In this July 16, 2020 photo, people stand in a subway train during rush hour amid the coronavirus pandemic in New York City. (JOHANNES EISELE / AFP)
New York City, ravaged months ago by the COVID-19 pandemic, reduced the spread of the coronavirus by 70 percent with voluntary and mandated stay-at-home measures, according to a study. And school closures in the spring could have cut the rate even further with more consistency in mask-wearing.
New York City recorded more than 200,000 coronavirus cases and more than 21,000 confirmed or probable deaths during the first three months of the pandemic
If everyone in the United States' biggest city modeled their mask-wearing behavior on older adults, overall transmission could have been reduced by as much as 32 percent more, researchers wrote in the forthcoming study by Columbia University's Mailman School of Public Health and the New York City Department of Health and Mental Hygiene. A preview of the study, which has not yet been peer-reviewed, was posted online on Monday.
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The city recorded more than 200,000 coronavirus cases and more than 21,000 confirmed or probable deaths during the first three months of the pandemic.
The study is in line with previous modeling studies estimating that lockdowns reduced coronavirus transmission by 58 percent in the Chinese city of Wuhan, 45 percent in Italy and 77 percent in France.
COVID-19 is killing ethnic minority children at much higher numbers than their white peers, the Centers for Disease Control and Prevention, or CDC, said on Tuesday.
Of those aged under 21 who died of COVID-19, the illness caused by the novel coronavirus, more than 75 percent have been Hispanic, black or Native American, even though they collectively represent only 41 percent of the US population, according to the CDC, which collected data from health departments throughout the country.
The most comprehensive accounting to date of pediatric infections and fatalities in the United States also shows there were 391,814 known cases and 121 deaths among people under the age of 21 from February to July.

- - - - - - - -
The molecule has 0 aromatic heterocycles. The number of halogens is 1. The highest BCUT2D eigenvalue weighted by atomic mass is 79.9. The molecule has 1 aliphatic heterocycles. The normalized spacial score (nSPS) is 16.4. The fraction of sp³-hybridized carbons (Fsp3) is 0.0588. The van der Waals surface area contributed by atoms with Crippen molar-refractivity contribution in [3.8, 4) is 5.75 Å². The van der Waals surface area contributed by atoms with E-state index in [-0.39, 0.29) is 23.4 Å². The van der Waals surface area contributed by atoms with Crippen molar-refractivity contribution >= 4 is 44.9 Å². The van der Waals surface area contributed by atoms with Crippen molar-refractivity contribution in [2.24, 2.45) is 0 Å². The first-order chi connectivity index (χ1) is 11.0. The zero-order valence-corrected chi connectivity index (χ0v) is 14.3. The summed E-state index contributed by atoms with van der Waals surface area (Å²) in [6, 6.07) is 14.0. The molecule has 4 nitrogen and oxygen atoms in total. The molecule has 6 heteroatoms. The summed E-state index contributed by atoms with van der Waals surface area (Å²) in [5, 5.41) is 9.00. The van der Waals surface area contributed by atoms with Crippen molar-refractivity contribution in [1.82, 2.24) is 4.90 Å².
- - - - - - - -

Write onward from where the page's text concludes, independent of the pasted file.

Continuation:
Previously unpublished data from the CDC show an average of 120 patients a day became infected with the coronavirus in half of US hospitals as the pandemic ebbed from its spring peak and rebounded into the summer, The Wall Street Journal reported on Tuesday.
During the roughly nine weeks the CDC collected the data, more than 7,400 patients likely caught the coronavirus in hospitals where they sought care for other conditions, reported the Journal, which said the CDC gave it the data.
The numbers are from pandemic data reported by half of US hospitals to the CDC between May 14 and July 14. During the same period, hospitals cared for a daily average of 25,900 COVID-19 patients, the data shows.
The CDC provided the numbers to the Journal, which the newspaper said show how hospitals nationwide handled infection control while adapting to the virus and managing shortages of equipment used to protect healthcare workers, who can inadvertently transmit the virus between patients.
The CDC data didn't track infections among hospital staff.
Data after that date is unavailable because the government stopped asking for it as part of sweeping changes to its data-collection system.
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The number of US citizens without health coverage continued to grow last year, even before the arrival of the coronavirus, new federal data show.
Nearly 30 million people in the US went without health coverage at some point in 2019, up by roughly 1 million from the previous year, according to the US Census Bureau data.
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